12 July, 2006


I got back home this morning in a bus. I was told that the trains were skeletally running between Andheri and Bandra. I reached Kandivli at 10 am in the morning, having spent the night at a friend's place in Bandra right next to where I work.

At 1 pm, I decided to get to work assuming that the buses might have lesser crowds at that time. But on my way, a friend called and we were discussing trains when she said, "The trains are running but at longer time intervals." I asked the rickshaw driver about it, he nodded too. Without a second of hesitation, I asked the rickshaw driver to turn towards the station and not Poisar bus depot. On reaching the station, I saw what I thought I'd never see. On seeing that, I realised that I never would have wanted to see this. There were people around, but there was a strange silence in the air, a strange air of numbness. No one was talking, not a word.

I boarded a Churchgate Fast to get to Bandra. There were people sitting in there too, but there was a strange silence haunting the trains. To give a rough idea of the crowd, it was a normal Bombay afternoon crowd. All the berths were filled with people sitting and there were a few people standing in the gangway. The silence wouldn't go. A few cell phones beeped but the calls were answered in soft tones. The energy had been sucked out of the people. Everytime the train reached a station, people gently alighted and boarded the train, the usual rush and pace was gone. There was no one asking, "Andheri? Andheri?" There was no one talking. There was no one asking, "Kaunsa station?" There was no one saying, "Boss thoda andar shift karo naa..."
Everybody fit in without effort, everything happened without any exchange of words... non verbal communication like a strange bond had been established between all of us.

People's eyes had lost their gleams and the smiles had been wiped away. Everybody had the exact same expression on their faces. I didn't know how to react. I started moving towards the door and so did others as soon as Khar passed by. None of us said a word. Bandra station arrived and people started alighting slowly and someone from behind screamed, "Bandrawaale utro naa!" Everyone just looked around and gave him a strange look which scared me. Half of Bandra station was shut down. Though there was quite a good number of people, but what ticked me off was the newscamera and the news anchor trying to disrupt everything. There was a flock of these people around them.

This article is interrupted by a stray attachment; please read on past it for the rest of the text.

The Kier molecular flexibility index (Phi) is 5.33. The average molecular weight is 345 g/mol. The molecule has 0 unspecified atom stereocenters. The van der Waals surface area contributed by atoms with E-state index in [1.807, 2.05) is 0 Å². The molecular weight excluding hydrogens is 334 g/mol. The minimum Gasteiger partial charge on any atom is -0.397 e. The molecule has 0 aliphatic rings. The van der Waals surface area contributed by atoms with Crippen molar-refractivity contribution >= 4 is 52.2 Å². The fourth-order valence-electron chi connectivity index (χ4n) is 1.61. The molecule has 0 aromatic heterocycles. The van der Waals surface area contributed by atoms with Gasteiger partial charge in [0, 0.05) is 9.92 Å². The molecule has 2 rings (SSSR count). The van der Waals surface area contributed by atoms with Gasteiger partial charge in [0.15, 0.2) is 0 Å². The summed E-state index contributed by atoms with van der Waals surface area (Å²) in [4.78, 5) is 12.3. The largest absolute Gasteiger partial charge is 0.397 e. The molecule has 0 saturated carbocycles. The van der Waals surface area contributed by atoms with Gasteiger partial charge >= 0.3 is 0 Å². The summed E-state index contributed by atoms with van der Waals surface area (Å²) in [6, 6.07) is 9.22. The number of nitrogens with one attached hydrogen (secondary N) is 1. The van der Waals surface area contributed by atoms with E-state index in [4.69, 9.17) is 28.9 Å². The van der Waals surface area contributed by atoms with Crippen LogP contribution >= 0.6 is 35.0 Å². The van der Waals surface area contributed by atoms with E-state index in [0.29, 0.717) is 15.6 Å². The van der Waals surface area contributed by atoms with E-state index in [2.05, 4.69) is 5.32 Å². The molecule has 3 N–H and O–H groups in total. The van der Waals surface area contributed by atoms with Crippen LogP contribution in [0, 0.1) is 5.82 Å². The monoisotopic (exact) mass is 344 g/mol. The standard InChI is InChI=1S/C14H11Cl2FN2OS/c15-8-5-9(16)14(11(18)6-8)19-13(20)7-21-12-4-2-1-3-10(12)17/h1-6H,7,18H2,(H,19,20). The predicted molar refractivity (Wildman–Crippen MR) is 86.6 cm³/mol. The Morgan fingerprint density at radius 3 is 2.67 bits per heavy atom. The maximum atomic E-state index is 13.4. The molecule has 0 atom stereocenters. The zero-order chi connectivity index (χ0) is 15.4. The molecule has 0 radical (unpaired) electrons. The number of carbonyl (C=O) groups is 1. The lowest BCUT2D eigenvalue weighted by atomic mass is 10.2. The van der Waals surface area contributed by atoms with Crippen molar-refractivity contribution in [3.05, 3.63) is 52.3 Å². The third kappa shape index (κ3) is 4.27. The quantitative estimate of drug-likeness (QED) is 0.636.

I looked at them from far, took a turn to avoid them and walked straight out of the station to see a large number of rickshaws standing still outside the station. They were silent too. I took one to where I work, luckily the cars on the road were moving and traffic signal changed blinked, unlike the eyes of my co-passengers.


Blogger Therestlessquill said...

you're right jugal. the entire city is grim. on the trains, roads, buses, even hospitals. we're all living our lives, but we're all grim.

12/7/06 19:36  
Blogger suniti said...

I felt that grimness too. People are moving around, going thru the paces without the usual zest. I think we have just had enough. The calamity after calamity since July 1st has to end sometime.

12/7/06 19:41  
Blogger Φ said...

@therestlessquill & @suniti..what do they expect out of this..do we have to walk the roads n call upon them from their hideouts for a 1-on-1 fight..may be that is what we have to do..to end all this for once..


don lose hope dear ones..ALL OF US are here..

13/7/06 01:52  

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